I picked Oldest up at work yesterday and as he dropped into the passenger seat he declared, “I think the camp may be falling apart.”
“Really? How so?”
He launched into a long litany of complaints: a parent who had seemed nice had actually complained about the counselors sitting while her darling son waded in the water, the rich club members are all rude, management came down hard on the staff and rebellion was in the air.
“I think two counselors are going to be fired,” he said gloomily “and if that happens others will quit.” He paused and with a quick glance my way blurted out, “If they get fired, I’m gonna quit.”
Remember my restraint of, could it have been, just the day before?
I responded automatically, “No you’re not. You are not going to quit.”
“Oh yes I am.”
“You are not going to quit that job and do nothing all summer.”
“But I haven’t been able to do any of the reading or things I want to do this summer since I have this stupid job.”
“Well, guess what? That’s what people do in the real world. They figure out how to work and have hobbies and see their friends – all at the same time.”
He lapsed into sullen silence. We drove home and, after a refreshing nap, he left for his usual night out on the town.
He did not return until 2:59AM. I know. I was awake while the awful glowing numbers came into focus. I did not go to sleep again for quite some time. I was worrying. I was ruminating. I was plotting and planning. Oh, and I threw in a little catastrophizing just for good measure, cause, well, that’s the way I roll.
It went something like this: “It is THREE O’CLOCK in the morning. He has to be up at SEVEN. That is FOUR hours of sleep. He will probably sleep through his alarm and be late for work. I wonder if I should I wake him up tomorrow or let him sleep through his alarm clock? If I do succeed in waking him up, he will certainly fall asleep on the job and some child will get horribly sunburned or wander down the beach, or worse, into the ocean, on his watch. He will get fired. He will be happy to be fired and spend the rest of the summer doing nothing, never return to school, not be able to get another job due to the lack of recommendation or – WORSE – the criminal record he will have due to his nap-induced negligence and end up in a series of meaningless jobs, each worse than the next until he finally ends up like that guy we saw on the way home today, the one shuffling across the freeway with his bare feet so dirty that it actually looked as if he had shoes on, and his ragged clothes hanging limply off his body. I wonder if I should I wake him up tomorrow or let him sleep through his alarm clock? And while I’m at it, what can we do if he quits? He’s over eighteen. We can’t force him to work. Or can we? I wonder if I should I wake him up tomorrow or let him sleep through his alarm clock?”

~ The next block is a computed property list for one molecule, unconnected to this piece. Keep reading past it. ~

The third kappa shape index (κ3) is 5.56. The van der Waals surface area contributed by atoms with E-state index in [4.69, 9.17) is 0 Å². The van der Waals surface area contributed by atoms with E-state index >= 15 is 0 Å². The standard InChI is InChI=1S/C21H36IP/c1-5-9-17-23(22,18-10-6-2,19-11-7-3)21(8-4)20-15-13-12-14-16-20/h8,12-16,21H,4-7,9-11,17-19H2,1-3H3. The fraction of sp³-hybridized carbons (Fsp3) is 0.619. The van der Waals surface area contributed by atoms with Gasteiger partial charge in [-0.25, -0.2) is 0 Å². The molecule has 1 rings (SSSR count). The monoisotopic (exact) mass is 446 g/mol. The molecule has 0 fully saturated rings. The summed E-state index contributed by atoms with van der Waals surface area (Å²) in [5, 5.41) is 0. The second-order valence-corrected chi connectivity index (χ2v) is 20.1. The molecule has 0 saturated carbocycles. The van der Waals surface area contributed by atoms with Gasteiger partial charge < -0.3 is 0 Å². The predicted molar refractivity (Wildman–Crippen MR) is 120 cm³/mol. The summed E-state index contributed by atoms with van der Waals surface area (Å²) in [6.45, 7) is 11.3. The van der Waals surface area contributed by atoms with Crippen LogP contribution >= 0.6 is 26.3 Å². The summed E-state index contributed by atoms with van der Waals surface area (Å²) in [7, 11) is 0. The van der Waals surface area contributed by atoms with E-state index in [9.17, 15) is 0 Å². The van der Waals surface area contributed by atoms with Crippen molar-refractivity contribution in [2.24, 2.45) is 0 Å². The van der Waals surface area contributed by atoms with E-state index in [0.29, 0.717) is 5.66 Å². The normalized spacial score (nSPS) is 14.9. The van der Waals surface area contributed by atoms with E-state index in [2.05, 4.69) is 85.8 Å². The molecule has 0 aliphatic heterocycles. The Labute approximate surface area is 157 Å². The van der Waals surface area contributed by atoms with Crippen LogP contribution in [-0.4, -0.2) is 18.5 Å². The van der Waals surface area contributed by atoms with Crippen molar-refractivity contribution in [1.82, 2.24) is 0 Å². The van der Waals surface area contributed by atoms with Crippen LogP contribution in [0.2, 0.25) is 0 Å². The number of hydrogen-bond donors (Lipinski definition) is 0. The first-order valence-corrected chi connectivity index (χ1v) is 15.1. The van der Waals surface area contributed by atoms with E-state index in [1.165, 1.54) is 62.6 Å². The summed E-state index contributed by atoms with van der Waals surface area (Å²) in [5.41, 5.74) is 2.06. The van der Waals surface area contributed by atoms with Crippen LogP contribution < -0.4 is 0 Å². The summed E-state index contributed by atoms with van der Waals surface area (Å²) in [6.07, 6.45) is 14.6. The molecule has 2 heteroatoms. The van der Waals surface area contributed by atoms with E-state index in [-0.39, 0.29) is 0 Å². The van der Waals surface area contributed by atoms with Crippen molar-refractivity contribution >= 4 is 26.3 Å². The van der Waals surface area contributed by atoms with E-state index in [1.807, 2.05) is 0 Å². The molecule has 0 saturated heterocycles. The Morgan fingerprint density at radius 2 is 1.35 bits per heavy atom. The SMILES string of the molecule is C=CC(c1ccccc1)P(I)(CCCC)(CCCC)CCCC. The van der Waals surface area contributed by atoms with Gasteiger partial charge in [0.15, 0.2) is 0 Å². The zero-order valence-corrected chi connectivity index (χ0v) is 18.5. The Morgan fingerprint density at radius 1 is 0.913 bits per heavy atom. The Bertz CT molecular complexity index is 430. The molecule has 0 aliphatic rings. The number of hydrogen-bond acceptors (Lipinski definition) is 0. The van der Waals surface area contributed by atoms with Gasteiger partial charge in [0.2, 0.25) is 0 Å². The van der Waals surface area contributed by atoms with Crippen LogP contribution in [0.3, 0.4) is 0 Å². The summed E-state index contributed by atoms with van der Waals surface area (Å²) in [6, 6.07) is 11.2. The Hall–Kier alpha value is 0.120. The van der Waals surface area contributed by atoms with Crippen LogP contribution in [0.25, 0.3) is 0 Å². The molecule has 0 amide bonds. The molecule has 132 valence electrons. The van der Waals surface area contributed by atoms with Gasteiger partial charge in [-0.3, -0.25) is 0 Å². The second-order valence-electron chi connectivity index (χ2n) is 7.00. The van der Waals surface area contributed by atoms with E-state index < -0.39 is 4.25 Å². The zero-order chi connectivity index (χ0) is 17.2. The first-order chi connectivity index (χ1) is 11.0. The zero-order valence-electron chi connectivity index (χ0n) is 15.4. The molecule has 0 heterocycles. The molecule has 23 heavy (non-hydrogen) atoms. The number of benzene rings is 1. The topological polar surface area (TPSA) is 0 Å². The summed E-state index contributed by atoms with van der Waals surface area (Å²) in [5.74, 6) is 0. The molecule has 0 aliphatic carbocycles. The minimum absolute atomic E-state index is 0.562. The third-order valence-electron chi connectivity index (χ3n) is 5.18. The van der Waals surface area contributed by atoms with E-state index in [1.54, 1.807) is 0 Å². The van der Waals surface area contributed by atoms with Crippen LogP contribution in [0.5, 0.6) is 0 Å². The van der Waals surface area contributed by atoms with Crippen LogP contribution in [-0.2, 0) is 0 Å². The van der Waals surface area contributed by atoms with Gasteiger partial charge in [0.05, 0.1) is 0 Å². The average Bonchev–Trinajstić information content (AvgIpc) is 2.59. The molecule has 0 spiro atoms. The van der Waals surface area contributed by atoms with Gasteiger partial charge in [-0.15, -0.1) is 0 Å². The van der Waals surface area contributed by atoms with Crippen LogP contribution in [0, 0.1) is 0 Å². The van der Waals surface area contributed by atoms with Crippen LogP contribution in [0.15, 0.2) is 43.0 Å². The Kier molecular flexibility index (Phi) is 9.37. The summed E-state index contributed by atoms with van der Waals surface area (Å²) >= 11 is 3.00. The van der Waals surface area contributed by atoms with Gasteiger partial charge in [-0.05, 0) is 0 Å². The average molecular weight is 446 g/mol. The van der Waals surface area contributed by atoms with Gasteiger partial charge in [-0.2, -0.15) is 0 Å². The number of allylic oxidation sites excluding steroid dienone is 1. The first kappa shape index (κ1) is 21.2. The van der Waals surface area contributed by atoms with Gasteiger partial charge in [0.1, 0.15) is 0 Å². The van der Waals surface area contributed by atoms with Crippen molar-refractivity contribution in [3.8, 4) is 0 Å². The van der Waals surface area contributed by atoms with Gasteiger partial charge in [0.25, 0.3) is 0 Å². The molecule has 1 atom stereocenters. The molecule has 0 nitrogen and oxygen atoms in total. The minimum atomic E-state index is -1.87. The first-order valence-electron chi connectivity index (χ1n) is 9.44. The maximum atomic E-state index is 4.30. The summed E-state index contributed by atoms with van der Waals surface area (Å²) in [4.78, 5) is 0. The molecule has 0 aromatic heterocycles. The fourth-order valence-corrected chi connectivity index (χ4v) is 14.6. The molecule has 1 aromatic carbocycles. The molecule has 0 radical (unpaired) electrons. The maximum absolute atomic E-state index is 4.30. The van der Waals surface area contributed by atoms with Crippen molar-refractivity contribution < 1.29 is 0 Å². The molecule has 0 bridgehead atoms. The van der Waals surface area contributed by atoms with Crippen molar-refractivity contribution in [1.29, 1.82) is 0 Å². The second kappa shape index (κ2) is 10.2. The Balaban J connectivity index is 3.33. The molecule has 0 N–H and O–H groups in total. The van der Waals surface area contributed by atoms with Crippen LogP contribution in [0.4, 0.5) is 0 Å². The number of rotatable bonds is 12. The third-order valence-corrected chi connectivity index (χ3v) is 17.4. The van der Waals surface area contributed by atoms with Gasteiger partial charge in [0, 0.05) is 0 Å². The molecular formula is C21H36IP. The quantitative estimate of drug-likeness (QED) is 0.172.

Meanwhile Oldest was fast asleep, dreaming and sweetly oblivious to my dire ruminations.
I finally fell asleep, and when I emerged from my room the next morning, at 7, still unsure of whether or not to wake him (yes, I know the “mother less” answer to that question), I found him awake, standing no less, and in the kitchen pulling a Starbucks Double Shot Espresso with Cream out of the fridge. (This, by the way, is proof that my children do not read my blog. He clearly did not get my Boycott Starbucks memo.)
He went off to work, did not get fired or quit, and came back to report at the end of the day that indeed one of his compatriots had quit but that things had settled down. They had given the kids hayrides with a tractor on the beach and the kids had spent the entire time staring at the sand.
And all that motherly worrying in the middle of the night? The worrying that went on and on as the glowing numbers on my alarm clock clicked rhythmically over and over?
I want that time back.